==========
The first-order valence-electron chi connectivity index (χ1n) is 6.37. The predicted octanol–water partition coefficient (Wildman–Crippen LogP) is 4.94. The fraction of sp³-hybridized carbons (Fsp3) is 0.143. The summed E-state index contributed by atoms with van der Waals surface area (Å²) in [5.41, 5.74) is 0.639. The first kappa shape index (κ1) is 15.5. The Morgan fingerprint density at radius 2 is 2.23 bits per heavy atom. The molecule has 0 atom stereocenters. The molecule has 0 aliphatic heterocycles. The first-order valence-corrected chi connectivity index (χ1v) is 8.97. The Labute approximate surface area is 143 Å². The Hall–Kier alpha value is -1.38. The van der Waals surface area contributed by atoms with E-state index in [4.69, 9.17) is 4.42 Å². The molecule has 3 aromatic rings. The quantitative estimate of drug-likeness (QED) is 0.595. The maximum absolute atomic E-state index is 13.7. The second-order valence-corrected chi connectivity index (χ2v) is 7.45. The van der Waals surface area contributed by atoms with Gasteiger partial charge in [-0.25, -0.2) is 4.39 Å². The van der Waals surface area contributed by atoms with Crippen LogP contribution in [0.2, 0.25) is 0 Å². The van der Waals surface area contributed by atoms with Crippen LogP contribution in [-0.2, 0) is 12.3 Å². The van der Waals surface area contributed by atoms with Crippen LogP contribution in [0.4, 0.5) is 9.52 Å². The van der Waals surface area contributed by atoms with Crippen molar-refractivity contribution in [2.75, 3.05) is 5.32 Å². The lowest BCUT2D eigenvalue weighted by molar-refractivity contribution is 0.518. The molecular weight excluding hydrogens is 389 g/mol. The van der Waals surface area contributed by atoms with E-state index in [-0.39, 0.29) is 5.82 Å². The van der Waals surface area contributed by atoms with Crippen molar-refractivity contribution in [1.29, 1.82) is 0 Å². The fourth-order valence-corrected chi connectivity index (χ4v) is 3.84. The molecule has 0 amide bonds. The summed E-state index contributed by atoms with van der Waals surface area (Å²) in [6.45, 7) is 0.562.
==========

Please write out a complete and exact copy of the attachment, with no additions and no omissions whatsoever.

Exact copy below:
The first-order valence-electron chi connectivity index (χ1n) is 6.37. The predicted octanol–water partition coefficient (Wildman–Crippen LogP) is 4.94. The fraction of sp³-hybridized carbons (Fsp3) is 0.143. The summed E-state index contributed by atoms with van der Waals surface area (Å²) in [5.41, 5.74) is 0.639. The first kappa shape index (κ1) is 15.5. The Morgan fingerprint density at radius 2 is 2.23 bits per heavy atom. The molecule has 0 atom stereocenters. The molecule has 0 aliphatic heterocycles. The first-order valence-corrected chi connectivity index (χ1v) is 8.97. The Labute approximate surface area is 143 Å². The Hall–Kier alpha value is -1.38. The van der Waals surface area contributed by atoms with E-state index in [4.69, 9.17) is 4.42 Å². The molecule has 3 aromatic rings. The quantitative estimate of drug-likeness (QED) is 0.595. The maximum absolute atomic E-state index is 13.7. The second-order valence-corrected chi connectivity index (χ2v) is 7.45. The van der Waals surface area contributed by atoms with Gasteiger partial charge in [-0.25, -0.2) is 4.39 Å². The van der Waals surface area contributed by atoms with Crippen LogP contribution in [0.2, 0.25) is 0 Å². The van der Waals surface area contributed by atoms with Crippen LogP contribution in [-0.2, 0) is 12.3 Å². The van der Waals surface area contributed by atoms with Crippen LogP contribution in [0.4, 0.5) is 9.52 Å². The van der Waals surface area contributed by atoms with Crippen molar-refractivity contribution in [2.75, 3.05) is 5.32 Å². The lowest BCUT2D eigenvalue weighted by molar-refractivity contribution is 0.518. The molecular weight excluding hydrogens is 389 g/mol. The van der Waals surface area contributed by atoms with E-state index in [-0.39, 0.29) is 5.82 Å². The van der Waals surface area contributed by atoms with Crippen molar-refractivity contribution in [1.29, 1.82) is 0 Å². The fourth-order valence-corrected chi connectivity index (χ4v) is 3.84. The molecule has 0 amide bonds. The summed E-state index contributed by atoms with van der Waals surface area (Å²) in [6.45, 7) is 0.562.